Other pieces of equipment mini skid-steers are replacing are larger skid-steers, front loaders and small tractors. One of the biggest advantages of mini skid-steers is their size — with many offering the ability to fit through a standard 36-inch gate. A smaller machine also may cause less ground disturbance and decrease restoration costs.

Besides size, a landscaper considering purchasing or renting a compact utility loader should look at the model’s rated operating capacity and tipping capacity, which indicate how much a machine can safely lift.

Comfort and versatility are additional factors to consider. For example, Vermeer offers a padded, chariot-style operator’s station with a spring-cushioned ride-on platform. Having a stand-on platform rather than a seat can be a benefit. With a sit-down machine like a larger loader, an employee may be classified as a machine operator whose sole job is to run that machine.

“Whereas, with a mini skid-steer, it’s there to enhance the efficiency of your laborer, so that he can operate the machine and then do other work,” said Hutchinson. “A larger machine may add a person to the size of your crew.”

That gets back to one of the machine’s chief benefits: the ability to address labor issues and help boost productivity.

“A contractor may be able to do more jobs in a season, which is key, and do them with an optimally sized workforce,” said Sunderman.


Article provided by Vermeer Corporation.


Five Attachments to Grow Your Business

1. Auger bit — Augers offer the potential for adding trees to a landscape company’s repertoire. But auger bits can dig holes for all kinds of purposes: fence posts, poles and even basketball hoop installations are all possibilities.

2. Trencher — Irrigation is often treated as a specialty in the landscape industry. With a trencher attachment, however, a landscape business that has traditionally focused on green space can expand into this service. It also can be used to cut a trench for utilities for outdoor lighting.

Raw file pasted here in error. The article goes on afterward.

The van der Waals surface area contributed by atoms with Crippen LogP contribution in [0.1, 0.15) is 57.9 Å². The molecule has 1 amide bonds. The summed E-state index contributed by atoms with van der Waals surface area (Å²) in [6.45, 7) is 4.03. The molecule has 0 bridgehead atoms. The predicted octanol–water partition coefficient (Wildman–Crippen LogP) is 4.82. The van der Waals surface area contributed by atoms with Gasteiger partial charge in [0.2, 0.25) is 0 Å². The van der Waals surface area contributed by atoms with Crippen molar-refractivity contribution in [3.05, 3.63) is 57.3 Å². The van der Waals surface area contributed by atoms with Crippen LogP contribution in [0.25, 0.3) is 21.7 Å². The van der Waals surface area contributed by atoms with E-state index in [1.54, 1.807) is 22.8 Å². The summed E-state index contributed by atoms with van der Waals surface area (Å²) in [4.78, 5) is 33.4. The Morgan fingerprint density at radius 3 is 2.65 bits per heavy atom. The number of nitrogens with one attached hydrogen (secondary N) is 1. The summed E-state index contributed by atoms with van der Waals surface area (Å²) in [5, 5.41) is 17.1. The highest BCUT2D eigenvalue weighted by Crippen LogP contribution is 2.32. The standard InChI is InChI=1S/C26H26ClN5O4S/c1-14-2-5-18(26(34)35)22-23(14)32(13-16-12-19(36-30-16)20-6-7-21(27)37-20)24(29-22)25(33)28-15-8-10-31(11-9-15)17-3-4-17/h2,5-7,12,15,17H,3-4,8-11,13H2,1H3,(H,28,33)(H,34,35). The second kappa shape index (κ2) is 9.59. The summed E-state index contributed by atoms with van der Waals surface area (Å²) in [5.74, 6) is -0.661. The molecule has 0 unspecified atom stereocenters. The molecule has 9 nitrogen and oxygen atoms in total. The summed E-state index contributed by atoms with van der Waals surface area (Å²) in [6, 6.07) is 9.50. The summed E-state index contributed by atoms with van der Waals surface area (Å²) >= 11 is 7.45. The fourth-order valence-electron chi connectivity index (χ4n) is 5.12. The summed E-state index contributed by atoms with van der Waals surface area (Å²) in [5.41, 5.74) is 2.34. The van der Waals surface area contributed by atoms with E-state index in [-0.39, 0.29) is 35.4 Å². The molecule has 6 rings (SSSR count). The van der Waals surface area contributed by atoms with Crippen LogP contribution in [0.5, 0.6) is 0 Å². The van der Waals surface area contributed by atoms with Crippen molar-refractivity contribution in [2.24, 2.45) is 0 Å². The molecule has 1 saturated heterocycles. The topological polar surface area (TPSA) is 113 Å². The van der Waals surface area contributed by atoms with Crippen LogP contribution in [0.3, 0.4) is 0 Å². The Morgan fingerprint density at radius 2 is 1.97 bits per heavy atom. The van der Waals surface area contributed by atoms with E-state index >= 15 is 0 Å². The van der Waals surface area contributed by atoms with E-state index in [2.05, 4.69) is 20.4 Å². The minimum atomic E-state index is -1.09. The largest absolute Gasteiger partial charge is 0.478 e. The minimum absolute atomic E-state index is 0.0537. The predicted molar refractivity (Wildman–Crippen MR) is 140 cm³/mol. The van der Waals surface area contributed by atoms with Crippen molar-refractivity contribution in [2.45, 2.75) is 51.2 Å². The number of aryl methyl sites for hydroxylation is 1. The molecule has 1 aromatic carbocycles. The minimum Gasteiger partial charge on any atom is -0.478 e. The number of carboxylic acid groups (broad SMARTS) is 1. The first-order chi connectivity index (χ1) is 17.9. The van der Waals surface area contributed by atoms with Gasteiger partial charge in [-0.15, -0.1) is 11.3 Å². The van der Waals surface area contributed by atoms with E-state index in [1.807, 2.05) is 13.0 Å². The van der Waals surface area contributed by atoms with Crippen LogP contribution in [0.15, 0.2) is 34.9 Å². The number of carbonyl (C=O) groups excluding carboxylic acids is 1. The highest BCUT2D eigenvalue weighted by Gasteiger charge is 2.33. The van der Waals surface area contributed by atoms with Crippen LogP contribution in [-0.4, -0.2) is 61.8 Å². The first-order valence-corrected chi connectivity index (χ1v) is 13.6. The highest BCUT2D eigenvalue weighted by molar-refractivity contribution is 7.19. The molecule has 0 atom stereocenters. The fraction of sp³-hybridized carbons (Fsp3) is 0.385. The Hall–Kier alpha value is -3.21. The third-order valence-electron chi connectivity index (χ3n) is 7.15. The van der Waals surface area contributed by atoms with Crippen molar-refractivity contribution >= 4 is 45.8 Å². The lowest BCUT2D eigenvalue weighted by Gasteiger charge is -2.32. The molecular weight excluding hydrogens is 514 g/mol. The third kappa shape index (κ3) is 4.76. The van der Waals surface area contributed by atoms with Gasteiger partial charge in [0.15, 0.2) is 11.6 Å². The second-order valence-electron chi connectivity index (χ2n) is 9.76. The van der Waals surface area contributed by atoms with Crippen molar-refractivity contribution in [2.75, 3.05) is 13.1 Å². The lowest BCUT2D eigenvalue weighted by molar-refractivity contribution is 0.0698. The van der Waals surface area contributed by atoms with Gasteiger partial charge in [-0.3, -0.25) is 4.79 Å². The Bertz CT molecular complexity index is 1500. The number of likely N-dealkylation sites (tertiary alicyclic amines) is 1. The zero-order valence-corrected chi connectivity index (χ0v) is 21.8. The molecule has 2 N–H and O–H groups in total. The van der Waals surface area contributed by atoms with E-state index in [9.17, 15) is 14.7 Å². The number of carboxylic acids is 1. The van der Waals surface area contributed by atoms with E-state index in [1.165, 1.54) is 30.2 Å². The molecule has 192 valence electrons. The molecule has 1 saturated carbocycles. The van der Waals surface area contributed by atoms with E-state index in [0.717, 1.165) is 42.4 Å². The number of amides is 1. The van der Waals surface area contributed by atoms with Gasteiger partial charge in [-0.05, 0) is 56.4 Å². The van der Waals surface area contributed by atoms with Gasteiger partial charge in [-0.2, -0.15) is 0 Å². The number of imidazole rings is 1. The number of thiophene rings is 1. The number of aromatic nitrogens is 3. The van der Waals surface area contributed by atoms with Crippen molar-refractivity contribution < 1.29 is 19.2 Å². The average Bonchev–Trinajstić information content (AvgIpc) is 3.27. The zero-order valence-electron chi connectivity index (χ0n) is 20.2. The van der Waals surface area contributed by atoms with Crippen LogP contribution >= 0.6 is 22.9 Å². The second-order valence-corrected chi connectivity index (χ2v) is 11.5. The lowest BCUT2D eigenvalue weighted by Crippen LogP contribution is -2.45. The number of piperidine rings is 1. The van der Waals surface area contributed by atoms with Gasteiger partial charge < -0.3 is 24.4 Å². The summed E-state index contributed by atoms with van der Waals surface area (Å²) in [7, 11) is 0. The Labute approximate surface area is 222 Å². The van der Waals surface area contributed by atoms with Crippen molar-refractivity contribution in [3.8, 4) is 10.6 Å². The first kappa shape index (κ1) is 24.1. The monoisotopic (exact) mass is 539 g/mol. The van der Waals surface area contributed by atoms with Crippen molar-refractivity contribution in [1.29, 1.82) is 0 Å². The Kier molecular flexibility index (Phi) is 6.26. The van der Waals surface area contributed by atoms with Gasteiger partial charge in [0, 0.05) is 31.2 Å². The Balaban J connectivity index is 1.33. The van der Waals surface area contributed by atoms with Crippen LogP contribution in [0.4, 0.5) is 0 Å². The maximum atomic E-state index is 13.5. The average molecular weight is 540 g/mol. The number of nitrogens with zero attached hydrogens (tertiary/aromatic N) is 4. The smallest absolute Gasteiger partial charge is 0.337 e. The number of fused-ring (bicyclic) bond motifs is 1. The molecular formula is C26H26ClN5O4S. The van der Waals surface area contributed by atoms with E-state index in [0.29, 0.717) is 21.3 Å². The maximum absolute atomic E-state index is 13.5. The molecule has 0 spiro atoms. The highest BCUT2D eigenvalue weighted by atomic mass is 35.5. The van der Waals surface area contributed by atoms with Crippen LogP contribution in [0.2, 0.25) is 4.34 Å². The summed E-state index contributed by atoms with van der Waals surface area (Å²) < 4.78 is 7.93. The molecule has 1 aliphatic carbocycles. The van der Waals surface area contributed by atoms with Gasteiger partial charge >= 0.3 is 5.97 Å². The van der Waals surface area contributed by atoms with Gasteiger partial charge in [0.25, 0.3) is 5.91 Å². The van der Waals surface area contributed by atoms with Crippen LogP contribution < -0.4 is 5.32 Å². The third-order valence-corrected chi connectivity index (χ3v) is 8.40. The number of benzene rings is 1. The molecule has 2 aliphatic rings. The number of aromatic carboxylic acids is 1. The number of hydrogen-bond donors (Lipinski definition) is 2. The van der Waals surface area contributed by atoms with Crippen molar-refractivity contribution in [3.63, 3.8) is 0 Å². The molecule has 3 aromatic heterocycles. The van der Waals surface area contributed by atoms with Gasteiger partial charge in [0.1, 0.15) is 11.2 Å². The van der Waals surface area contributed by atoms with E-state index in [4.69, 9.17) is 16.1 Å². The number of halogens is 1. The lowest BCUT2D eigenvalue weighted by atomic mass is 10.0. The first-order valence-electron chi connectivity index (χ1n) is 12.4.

3. Buckets and forks — These may be the most basic attachments, but their potential to help landscape contractors is immense. Just think of hardscaping. The material used is often heavy, such as retaining walls, pavers and rock. Rather than moving that with a wheelbarrow or even by hand, a compact utility loader can lift more and get it from point A to point B with less effort than manual labor. Yes, other equipment like larger skid steers and small tractors can do this work, but they cannot access small spaces and backyards as easily as a compact utility loader can, and they may tear up turf more.

4. Power box rake — This attachment is great for site prep and maintenance. A crew can remove debris from the ground and prep it for seeding. Another idea is taking a compact utility loader with a power box rake attachment and performing athletic field and golf course maintenance.

5. Snow blower — A lot of landscape businesses in colder climates shift to snow removal in the winter. Many use trucks with blades, which are limited primarily to parking lots and driveways. They might use walk-behind snow blowers and shovels for trails and sidewalks. With a snow blower attachment on a ride-on compact utility loader, they could still access narrow spaces like trails and sidewalks, but clear them faster. Blade and brush attachments also are available.

Source: Vermeer Corporation